Mindanao is in big trouble (First of Two Parts)

by Admin-Phmp

Text and Photos by Henrylito D. Tacio

(First of Two Parts)

Every year, an average of 20 out of 36 tropical cyclones that develop over the Northwest Pacific basin cross the Philippines area of responsibility. “There is no month in the country which is free from typhoons,” the Philippine Atmospheric, Geophysical and Astronomical Services Administration (PAGASA) said in a statement.

In a symposium on Status of Research and Development Program and Mitigation Strategies for Typhoon- and Flood-Prone Areas held at Los Baños, Laguna some few years back, experts have observed that typhoon development in the country has been erratic in recent years and almost unpredictable with strongly varying movement and structure.

In the past, Mindanao was considered typhoon-free, but now cyclones no longer spare the island. This was particularly true in Davao Region, whose inhabitants never experience typhoons in their lives. Not until Super Typhoon Pablo (international name: Bopha) made landfall late on December 3, 2012. The storm caused widespread destruction in the region.

In 2021, Super Typhoon Odette (Rai) made landfall nine days before Christmas on Siargao Island. “Shortly after landfall with winds at 160 miles per hour (mph), it underwent an eyewall replacement cycle and decreased in strength, but winds remained at 150 mph,” a report said.

In 2011, Mindanao was also hit by another strong typhoon named Sendong (Washi). On December 16, severe tropical storm Sendong brought 10 hours of torrential rains that triggered disastrous flash flooding over Mindanao, an area that rarely experiences tropical cyclones.

Typhoons used to be moderate in Northern Luzon and Batanes, but it has completely changed as typhoons now frequent these areas.

“Weather patterns could become unpredictable, as would extreme weather events, hurricanes could become much stronger and more frequent,” wrote Lulu Bucay in a climate change brochure produced by the Department of Environment and Natural Resources (DENR).

As stated in the executive report of Getting a Grip on Climate Change in the Philippines, a World Bank publication, “by the end of this century, tropical cyclones are expected to intensify, with a projected increase in the average instantaneous maximum wind velocity at the Philippine coast.”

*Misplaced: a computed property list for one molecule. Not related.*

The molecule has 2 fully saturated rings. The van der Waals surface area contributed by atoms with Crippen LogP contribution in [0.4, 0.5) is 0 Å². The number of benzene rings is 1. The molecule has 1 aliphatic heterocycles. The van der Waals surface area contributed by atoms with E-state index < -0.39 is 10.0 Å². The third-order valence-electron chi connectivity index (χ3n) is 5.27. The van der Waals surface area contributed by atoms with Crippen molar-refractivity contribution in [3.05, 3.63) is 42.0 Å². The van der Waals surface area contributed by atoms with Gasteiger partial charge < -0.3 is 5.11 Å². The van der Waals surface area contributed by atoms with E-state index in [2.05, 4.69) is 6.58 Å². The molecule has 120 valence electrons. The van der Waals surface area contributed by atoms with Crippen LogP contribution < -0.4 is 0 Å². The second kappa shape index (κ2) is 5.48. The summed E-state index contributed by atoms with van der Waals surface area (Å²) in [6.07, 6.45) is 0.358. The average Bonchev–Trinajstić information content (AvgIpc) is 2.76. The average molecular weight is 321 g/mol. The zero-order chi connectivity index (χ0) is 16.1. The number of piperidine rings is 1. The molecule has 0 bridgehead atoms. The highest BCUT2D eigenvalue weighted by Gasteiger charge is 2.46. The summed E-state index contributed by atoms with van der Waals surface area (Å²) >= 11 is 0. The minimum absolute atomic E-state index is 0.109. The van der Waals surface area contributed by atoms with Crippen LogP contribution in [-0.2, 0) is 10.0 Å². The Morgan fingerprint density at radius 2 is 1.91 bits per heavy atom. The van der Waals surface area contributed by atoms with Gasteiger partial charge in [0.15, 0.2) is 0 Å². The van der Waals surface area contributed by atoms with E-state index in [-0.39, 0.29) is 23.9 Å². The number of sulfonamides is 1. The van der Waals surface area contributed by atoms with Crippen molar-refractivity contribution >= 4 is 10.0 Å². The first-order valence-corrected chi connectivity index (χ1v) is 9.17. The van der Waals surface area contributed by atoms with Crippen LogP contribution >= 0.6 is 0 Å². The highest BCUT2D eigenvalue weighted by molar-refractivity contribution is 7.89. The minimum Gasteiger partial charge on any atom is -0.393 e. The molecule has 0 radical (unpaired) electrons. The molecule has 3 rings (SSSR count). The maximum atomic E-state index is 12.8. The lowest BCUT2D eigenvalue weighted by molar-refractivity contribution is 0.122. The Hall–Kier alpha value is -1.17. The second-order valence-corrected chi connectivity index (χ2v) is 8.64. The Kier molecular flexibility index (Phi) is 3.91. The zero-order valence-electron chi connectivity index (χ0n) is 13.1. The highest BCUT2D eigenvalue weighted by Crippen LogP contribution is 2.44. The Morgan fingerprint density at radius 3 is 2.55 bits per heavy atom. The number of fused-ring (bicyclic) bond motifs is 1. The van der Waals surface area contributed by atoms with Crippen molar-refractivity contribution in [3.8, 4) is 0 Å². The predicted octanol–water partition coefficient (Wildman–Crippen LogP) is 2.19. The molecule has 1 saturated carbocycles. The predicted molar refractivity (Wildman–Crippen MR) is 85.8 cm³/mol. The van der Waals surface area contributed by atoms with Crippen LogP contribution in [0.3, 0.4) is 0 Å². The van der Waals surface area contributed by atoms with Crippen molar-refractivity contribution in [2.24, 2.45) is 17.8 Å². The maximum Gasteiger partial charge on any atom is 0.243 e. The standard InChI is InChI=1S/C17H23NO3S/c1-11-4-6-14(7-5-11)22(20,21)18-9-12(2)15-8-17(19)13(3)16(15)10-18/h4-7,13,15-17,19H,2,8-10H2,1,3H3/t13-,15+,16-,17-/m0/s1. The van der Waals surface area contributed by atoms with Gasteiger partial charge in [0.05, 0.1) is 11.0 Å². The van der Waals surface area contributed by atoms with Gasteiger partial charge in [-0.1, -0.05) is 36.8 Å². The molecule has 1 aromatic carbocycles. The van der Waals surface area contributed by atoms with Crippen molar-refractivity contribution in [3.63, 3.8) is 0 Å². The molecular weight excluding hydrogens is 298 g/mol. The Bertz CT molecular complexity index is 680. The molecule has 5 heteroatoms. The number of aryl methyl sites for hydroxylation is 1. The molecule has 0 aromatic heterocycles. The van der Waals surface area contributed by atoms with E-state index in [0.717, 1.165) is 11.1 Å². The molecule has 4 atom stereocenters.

Climate change has, indeed, significantly contributed to the emergence of more intense typhoons and higher storm surges, contends another World Bank report, Turn Down the Heat: Climate Extremes, Regional Impacts and the Case for Resilience.

The megacity of Davao has traditionally escaped the wrath of typhoons. But not the incessant rains these intense storms bring. When typhoon Vinta (Tembin) entered Davao City two days before Christmas in 2017, some areas were flooded.

The recent flooding was just a precursor of what will happen in the coming years. Former Press Secretary Jesus G. Dureza believes the constant flooding now happening in Davao City is due to sea-level rise.

Sea level rise is another consequence of climate change. In 2007, the Nobel prize-winning International Panel on Climate Change (IPCC) estimated that sea levels might rise – as a result of climate change – by between 18 centimeters and 59 centimeters in the coming century. The Philippines ranks fourth in the Global Climate Risk Index. Fifteen of the 16 regions of the country are vulnerable to sea-level rise.

In Mindanao, a six-meter sea level rise in the Davao Gulf could submerge the coastal area of Davao City. When he was still alive, city councilor Leonardo Avila III said in a forum that Agdao district, Panacan, Sta. Ana wharf, part of the Lanang, Bajada, and Matina areas, the whole downtown area, including the City Hall, will be completely underwater. “These areas will virtually be part of the Davao Gulf,” he said.